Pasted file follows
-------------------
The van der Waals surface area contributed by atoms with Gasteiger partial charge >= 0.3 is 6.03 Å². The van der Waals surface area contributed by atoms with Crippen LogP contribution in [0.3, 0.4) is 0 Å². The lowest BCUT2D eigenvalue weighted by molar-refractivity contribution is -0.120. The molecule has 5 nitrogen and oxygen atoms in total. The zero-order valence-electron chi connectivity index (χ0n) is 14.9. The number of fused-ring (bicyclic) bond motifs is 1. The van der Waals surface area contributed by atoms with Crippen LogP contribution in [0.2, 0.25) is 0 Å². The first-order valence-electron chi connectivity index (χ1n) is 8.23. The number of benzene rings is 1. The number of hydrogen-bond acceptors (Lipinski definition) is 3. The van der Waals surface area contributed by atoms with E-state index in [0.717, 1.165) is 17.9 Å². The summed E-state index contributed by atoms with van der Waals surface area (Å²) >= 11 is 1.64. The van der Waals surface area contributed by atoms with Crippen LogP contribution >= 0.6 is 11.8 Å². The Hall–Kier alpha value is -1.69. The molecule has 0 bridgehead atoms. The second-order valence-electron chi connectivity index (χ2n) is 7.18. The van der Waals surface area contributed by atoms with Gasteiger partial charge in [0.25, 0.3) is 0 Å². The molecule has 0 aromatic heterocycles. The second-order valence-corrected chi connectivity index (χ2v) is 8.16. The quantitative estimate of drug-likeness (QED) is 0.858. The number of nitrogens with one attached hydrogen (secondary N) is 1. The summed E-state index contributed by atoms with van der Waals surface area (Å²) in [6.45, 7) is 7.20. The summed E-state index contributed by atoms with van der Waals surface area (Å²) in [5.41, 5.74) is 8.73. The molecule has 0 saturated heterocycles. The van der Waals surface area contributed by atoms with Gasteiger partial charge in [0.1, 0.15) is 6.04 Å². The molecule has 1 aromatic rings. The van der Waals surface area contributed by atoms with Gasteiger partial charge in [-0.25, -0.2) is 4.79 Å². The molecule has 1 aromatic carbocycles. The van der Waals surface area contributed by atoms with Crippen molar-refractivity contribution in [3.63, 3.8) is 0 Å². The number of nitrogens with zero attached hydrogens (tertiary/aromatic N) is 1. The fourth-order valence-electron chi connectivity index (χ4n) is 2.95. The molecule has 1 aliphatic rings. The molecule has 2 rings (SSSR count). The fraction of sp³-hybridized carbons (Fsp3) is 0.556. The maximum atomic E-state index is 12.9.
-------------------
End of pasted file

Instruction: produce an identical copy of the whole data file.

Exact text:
The van der Waals surface area contributed by atoms with Gasteiger partial charge >= 0.3 is 6.03 Å². The van der Waals surface area contributed by atoms with Crippen LogP contribution in [0.3, 0.4) is 0 Å². The lowest BCUT2D eigenvalue weighted by molar-refractivity contribution is -0.120. The molecule has 5 nitrogen and oxygen atoms in total. The zero-order valence-electron chi connectivity index (χ0n) is 14.9. The number of fused-ring (bicyclic) bond motifs is 1. The van der Waals surface area contributed by atoms with Crippen LogP contribution in [0.2, 0.25) is 0 Å². The first-order valence-electron chi connectivity index (χ1n) is 8.23. The number of benzene rings is 1. The number of hydrogen-bond acceptors (Lipinski definition) is 3. The van der Waals surface area contributed by atoms with E-state index in [0.717, 1.165) is 17.9 Å². The summed E-state index contributed by atoms with van der Waals surface area (Å²) >= 11 is 1.64. The van der Waals surface area contributed by atoms with Crippen LogP contribution >= 0.6 is 11.8 Å². The Hall–Kier alpha value is -1.69. The molecule has 0 bridgehead atoms. The second-order valence-electron chi connectivity index (χ2n) is 7.18. The van der Waals surface area contributed by atoms with Gasteiger partial charge in [0.25, 0.3) is 0 Å². The molecule has 0 aromatic heterocycles. The second-order valence-corrected chi connectivity index (χ2v) is 8.16. The quantitative estimate of drug-likeness (QED) is 0.858. The number of nitrogens with one attached hydrogen (secondary N) is 1. The summed E-state index contributed by atoms with van der Waals surface area (Å²) in [6.45, 7) is 7.20. The summed E-state index contributed by atoms with van der Waals surface area (Å²) in [5.41, 5.74) is 8.73. The molecule has 0 saturated heterocycles. The van der Waals surface area contributed by atoms with Gasteiger partial charge in [0.1, 0.15) is 6.04 Å². The molecule has 1 aromatic rings. The van der Waals surface area contributed by atoms with Gasteiger partial charge in [-0.25, -0.2) is 4.79 Å². The molecule has 1 aromatic carbocycles. The van der Waals surface area contributed by atoms with Crippen molar-refractivity contribution in [3.63, 3.8) is 0 Å². The number of nitrogens with zero attached hydrogens (tertiary/aromatic N) is 1. The fourth-order valence-electron chi connectivity index (χ4n) is 2.95. The molecule has 1 aliphatic rings. The molecule has 2 rings (SSSR count). The fraction of sp³-hybridized carbons (Fsp3) is 0.556. The maximum atomic E-state index is 12.9.